On 20 February 2008, in the wake of a major research on the ten-year-mismanagement, it was announced that Cruyff would be the new technical director at his boyhood club Ajax, his fourth stint with the Amsterdam club. Cruyff announced in March that he was pulling out of his planned return to Ajax because of "professional difference of opinion" between him and Ajax's new manager, Marco van Basten. Van Basten said that Cruyff's plans were "going too fast", because he was "not so dissatisfied with how things are going now".


On 2 November 2009, Cruyff was named as manager of the Catalonia national team. It was his first managing job for 13 years. On 22 December 2009, they played a friendly game against Argentina, which ended in a Catalonia win, 4–2 at Camp Nou. On 28 December 2010, Catalonia played a friendly against Honduras winning 4–0 at Estadi Olímpic Lluís Companys. On 30 December 2011, Catalonia played Tunisia in a goalless draw at the Lluís Companys. In their last game under Cruyff, on 2 January 2013, Catalonia drew with Nigeria at the Cornellà-El Prat, 1–1.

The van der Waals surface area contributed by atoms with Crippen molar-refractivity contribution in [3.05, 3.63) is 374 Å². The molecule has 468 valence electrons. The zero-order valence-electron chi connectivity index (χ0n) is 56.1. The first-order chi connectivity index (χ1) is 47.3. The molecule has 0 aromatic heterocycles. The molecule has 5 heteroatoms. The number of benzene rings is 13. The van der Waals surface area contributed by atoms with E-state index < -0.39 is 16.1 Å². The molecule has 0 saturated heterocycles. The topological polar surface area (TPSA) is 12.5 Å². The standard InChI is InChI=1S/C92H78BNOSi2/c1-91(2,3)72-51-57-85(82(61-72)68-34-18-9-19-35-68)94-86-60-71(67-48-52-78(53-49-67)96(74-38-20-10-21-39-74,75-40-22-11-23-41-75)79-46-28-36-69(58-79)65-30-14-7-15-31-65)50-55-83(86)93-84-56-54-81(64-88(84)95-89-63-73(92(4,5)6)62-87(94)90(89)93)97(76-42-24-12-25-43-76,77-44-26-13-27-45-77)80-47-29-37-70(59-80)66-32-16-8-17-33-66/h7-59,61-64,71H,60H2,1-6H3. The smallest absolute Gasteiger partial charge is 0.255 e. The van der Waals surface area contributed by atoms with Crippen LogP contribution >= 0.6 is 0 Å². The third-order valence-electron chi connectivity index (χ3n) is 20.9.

In September 2009, Cruyff and Ruud Gullit were unveiled as ambassadors for the Belgium–Netherlands joint bid for the World Cup finals in 2018 or 2022 at the official launch in Eindhoven.

Cruyff is sometimes described as a typical kind of 'artist-footballer' or 'footballer-thinker' who considers football, the so-called 'beautiful game', not a purely athletic/physical competition but an artistic-oriented mind-body game. Because of his distinctive footballing views, Cruyff was called 'the Spinoza of football' by some. He believed in a certain style of play, which has the power to put a smile on the people's faces as he described it. When Cruyff, both as a player and as a manager, spoke about football he often mentioned the entertainment value of the game, that there is more to it than winning. In a 2009 interview with Sportmail's Martin Samuel, Arsène Wenger, as a devout follower of Cruyff's footballing ideology, once shared his opinion about football's artistic value,